Water Power Program Budget

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The U.S. Department of Energy (DOE) has allocated $70 million in fiscal year 2016 (FY16) funds for the Water Power Program to research and develop marine and hydrokinetic (MHK) and hydropower technologies. Current activities supported by this budget include:


HydroNEXT: Activities will focus on technologies and tools to improve performance and sustainably increase generation at existing water resources infrastructures, in addition to the development and demonstration of technologies to lower the cost, improve the performance, and reduce the environmental impacts of hydropower for new stream‐reach development.

Low-Impact Hydropower Design and Testing: To reduce the cost and improve the environmental performance of hydropower technologies and facilities, the program will help leverage existing hydro mechanical test facilities to test low-impact technologies and advance plant design innovations.

Marine and Hydrokinetic

MHK Test Facility: The program will support front-end engineering and design of a multiberth, full-scale, grid-connected, open-water wave test facility. The results of this completed engineering and design phase will inform further facility construction funding.

Environmental Research and Risk Mitigation: The program will continue to coordinate with relevant federal agencies in MHK environmental research, monitoring, and data dissemination.  These efforts will help reduce the time and cost associated with siting and permitting MHK projects, currently a critical barrier in the technology development cycle.


For FY17, the Water Power Program's budget request is $80 million. In addition to the activities featured in the FY16 budget, priority activity areas for the Water Power Program's FY17 budget request include:


New Stream-Reach Development (NSD): The hydropower subprogram will competitively fund new research and development projects for innovative hydropower designs and construction methods that mitigate challenges from traditional construction methods, such as economic, operational, or environmental (e.g., blockage of fish migration or fish habitat fragmentation) factors. These efforts build on FY15 competitively selected projects focused on modular civil infrastructure and advanced powertrain components to enable reduced construction costs and minimized environmental footprints for hydropower-related construction.

Environmental Performance Evaluation: The subprogram will continue its multiyear efforts to develop metrics for evaluating the environmental performance of new and existing hydropower projects in the United States. Successful outcomes could support future development of more advanced environmental standards and/or low-impact certifications for hydropower projects, resulting in substantially accelerated project permitting and qualification under state or regional energy development plans.

RAPID: The hydropower subprogram will also complete the development of the Renewable Energy Application and Permitting Desktop (RAPID) toolkit for hydropower.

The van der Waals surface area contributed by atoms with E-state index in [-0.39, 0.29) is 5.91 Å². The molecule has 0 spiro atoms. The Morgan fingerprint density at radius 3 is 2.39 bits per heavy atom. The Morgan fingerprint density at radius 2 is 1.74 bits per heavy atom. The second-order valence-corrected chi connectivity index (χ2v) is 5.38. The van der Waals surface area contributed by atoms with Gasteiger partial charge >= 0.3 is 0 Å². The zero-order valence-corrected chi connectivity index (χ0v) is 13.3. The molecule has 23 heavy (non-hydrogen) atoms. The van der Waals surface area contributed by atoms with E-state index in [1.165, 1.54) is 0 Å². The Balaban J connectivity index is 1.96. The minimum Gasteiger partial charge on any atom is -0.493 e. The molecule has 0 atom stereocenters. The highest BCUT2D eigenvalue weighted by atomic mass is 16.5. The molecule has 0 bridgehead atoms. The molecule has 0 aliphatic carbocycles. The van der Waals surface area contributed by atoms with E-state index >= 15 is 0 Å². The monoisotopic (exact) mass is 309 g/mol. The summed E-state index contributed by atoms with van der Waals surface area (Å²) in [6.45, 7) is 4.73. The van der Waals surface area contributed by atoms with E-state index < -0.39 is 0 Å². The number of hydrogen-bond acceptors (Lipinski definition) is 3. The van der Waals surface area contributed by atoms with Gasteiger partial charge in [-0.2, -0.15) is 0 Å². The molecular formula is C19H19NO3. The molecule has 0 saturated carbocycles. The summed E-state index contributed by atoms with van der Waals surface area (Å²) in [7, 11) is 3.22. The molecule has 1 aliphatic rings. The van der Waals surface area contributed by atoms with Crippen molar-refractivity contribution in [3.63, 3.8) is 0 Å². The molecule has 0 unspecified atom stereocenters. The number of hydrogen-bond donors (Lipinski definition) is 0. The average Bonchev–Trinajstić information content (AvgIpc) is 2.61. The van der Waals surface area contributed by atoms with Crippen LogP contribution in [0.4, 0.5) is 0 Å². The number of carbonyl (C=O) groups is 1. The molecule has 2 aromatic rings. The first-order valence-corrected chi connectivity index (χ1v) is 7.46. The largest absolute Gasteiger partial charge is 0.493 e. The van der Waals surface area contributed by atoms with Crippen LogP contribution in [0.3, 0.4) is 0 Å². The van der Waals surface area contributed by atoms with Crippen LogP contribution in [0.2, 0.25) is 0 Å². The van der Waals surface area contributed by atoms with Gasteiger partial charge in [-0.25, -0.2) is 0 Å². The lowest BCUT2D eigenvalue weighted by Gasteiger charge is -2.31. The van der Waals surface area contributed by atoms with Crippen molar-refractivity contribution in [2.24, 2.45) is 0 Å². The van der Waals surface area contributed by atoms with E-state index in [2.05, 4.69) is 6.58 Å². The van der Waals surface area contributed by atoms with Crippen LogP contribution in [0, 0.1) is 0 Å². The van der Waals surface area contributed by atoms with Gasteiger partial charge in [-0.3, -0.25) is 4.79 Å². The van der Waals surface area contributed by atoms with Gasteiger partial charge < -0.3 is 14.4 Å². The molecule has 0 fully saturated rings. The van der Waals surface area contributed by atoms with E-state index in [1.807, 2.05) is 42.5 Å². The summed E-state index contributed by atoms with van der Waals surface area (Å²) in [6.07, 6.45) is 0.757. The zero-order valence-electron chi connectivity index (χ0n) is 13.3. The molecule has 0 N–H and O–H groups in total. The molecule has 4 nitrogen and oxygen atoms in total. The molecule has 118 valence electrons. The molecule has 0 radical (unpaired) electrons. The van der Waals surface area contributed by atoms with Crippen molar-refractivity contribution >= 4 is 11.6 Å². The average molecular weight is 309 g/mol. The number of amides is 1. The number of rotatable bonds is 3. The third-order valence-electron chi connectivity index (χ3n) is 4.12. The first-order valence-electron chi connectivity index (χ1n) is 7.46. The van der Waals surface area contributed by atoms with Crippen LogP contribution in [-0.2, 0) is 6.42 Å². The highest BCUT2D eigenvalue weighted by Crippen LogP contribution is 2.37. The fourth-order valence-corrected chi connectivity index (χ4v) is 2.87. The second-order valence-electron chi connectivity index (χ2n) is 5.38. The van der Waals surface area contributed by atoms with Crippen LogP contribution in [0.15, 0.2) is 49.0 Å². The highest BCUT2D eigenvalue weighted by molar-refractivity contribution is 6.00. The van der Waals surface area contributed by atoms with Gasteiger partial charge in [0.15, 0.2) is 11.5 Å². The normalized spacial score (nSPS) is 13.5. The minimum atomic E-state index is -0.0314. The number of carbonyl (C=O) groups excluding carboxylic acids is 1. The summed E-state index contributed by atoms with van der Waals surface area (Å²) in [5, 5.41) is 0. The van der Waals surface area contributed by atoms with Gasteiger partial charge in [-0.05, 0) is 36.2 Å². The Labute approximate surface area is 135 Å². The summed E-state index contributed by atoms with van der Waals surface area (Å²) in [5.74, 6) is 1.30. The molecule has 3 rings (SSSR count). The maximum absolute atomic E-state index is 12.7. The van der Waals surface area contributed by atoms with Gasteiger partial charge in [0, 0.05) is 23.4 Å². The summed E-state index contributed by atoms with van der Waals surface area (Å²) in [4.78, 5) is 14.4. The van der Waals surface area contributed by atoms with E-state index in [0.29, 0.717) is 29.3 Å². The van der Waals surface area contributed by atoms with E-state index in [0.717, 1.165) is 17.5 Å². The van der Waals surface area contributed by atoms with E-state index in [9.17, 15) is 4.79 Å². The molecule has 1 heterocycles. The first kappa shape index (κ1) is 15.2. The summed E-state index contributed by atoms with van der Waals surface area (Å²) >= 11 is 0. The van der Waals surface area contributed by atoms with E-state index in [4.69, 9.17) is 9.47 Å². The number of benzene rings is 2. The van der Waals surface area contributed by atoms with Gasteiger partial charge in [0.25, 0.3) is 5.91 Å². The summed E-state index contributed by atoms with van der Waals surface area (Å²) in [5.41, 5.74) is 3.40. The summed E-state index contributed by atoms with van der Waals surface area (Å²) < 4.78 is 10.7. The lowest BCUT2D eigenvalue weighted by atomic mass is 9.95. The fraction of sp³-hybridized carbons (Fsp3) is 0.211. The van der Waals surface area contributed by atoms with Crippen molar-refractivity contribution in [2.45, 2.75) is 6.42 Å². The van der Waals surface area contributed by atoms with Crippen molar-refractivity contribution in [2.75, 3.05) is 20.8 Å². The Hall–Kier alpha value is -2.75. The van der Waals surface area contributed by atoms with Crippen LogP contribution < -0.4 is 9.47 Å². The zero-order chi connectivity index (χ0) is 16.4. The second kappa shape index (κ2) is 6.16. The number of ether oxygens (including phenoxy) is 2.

Marine and Hydrokinetic

Testing Infrastructure: The MHK subprogram will increase its investment in specialized testing infrastructure, which will directly accelerate development and deployment of U.S.-developed MHK technologies by reducing technical and financial risks, testing costs, and time to market of commercially ready systems.

Wave Energy Test Facility: Funding in FY17 will build on the subprogram’s FY16 engineering design and cost estimate, and leverage knowledge gained from existing test sites. FY17 will mark the procurement and construction of the nation’s first open-water, fully energetic, grid-connected wave energy test facility.

Demonstration Project Funding: Following development of novel high-energy capture wave energy conversion (WEC) concepts through the Wave Energy Prize, the MHK subprogram will fund system demonstrations to support the subprogram’s long-term approach. Through the design, buildout, and test of integrated WEC systems, the subprogram will demonstrate that the revolutionary performance requirements of the Wave Energy Prize can be met by a fully outfitted WEC system at a relevant scale (i.e., 1/10 to ¼ scale depending on archetype).

Resource Characterization: This characterization will identify locations where wave and tidal MHK technologies can be installed quickly to reliably demonstrate near-term commercial readiness. This first-of-its-kind wave classification scheme will allow developers to strategically design product lines according to resource classes.

For more information, see the Department of Energy’s FY17 Congressional Budget Request.


In 2008, the Energy Department established the Water Power Program to support both MHK and hydropower technologies. Prior to establishment of the Water Power Program, the Energy Department funded hydropower activities to develop cost-competitive technologies and reduce environmental impacts of hydropower from 1977–2006.

Graph showing the budget awards and requests from Fiscal Year 2008 to 2017.